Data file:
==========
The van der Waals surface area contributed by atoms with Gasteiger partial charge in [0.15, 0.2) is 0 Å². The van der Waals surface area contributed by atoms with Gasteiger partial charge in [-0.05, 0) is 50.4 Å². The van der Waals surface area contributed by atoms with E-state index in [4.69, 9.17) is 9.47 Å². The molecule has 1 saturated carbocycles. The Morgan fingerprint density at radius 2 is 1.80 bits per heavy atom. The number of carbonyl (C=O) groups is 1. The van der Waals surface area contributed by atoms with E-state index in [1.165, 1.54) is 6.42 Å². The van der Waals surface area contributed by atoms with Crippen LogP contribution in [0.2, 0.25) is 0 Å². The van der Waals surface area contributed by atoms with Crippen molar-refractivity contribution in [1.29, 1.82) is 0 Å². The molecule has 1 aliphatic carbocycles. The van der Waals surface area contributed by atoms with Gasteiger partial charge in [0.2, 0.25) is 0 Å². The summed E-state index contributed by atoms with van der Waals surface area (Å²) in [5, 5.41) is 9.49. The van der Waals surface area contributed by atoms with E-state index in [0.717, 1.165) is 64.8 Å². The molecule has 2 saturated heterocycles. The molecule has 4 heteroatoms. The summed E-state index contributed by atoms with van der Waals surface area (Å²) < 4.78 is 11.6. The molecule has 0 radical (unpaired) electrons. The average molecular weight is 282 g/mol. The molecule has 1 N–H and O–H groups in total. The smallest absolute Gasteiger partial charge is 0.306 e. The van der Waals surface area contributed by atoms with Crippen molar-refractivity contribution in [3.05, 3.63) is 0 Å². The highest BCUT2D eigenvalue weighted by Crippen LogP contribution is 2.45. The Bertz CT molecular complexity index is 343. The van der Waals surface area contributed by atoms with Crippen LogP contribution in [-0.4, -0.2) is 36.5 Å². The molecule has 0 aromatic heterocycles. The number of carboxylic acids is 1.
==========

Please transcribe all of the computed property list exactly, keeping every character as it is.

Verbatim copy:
The van der Waals surface area contributed by atoms with Gasteiger partial charge in [0.15, 0.2) is 0 Å². The van der Waals surface area contributed by atoms with Gasteiger partial charge in [-0.05, 0) is 50.4 Å². The van der Waals surface area contributed by atoms with E-state index in [4.69, 9.17) is 9.47 Å². The molecule has 1 saturated carbocycles. The Morgan fingerprint density at radius 2 is 1.80 bits per heavy atom. The number of carbonyl (C=O) groups is 1. The van der Waals surface area contributed by atoms with E-state index in [1.165, 1.54) is 6.42 Å². The van der Waals surface area contributed by atoms with Crippen LogP contribution in [0.2, 0.25) is 0 Å². The van der Waals surface area contributed by atoms with Crippen molar-refractivity contribution in [1.29, 1.82) is 0 Å². The molecule has 1 aliphatic carbocycles. The van der Waals surface area contributed by atoms with Gasteiger partial charge in [0.2, 0.25) is 0 Å². The summed E-state index contributed by atoms with van der Waals surface area (Å²) in [5, 5.41) is 9.49. The van der Waals surface area contributed by atoms with E-state index in [0.717, 1.165) is 64.8 Å². The molecule has 2 saturated heterocycles. The molecule has 4 heteroatoms. The summed E-state index contributed by atoms with van der Waals surface area (Å²) < 4.78 is 11.6. The molecule has 0 radical (unpaired) electrons. The average molecular weight is 282 g/mol. The molecule has 1 N–H and O–H groups in total. The smallest absolute Gasteiger partial charge is 0.306 e. The van der Waals surface area contributed by atoms with Crippen molar-refractivity contribution in [3.05, 3.63) is 0 Å². The highest BCUT2D eigenvalue weighted by Crippen LogP contribution is 2.45. The Bertz CT molecular complexity index is 343. The van der Waals surface area contributed by atoms with Crippen LogP contribution in [-0.4, -0.2) is 36.5 Å². The molecule has 0 aromatic heterocycles. The number of carboxylic acids is 1.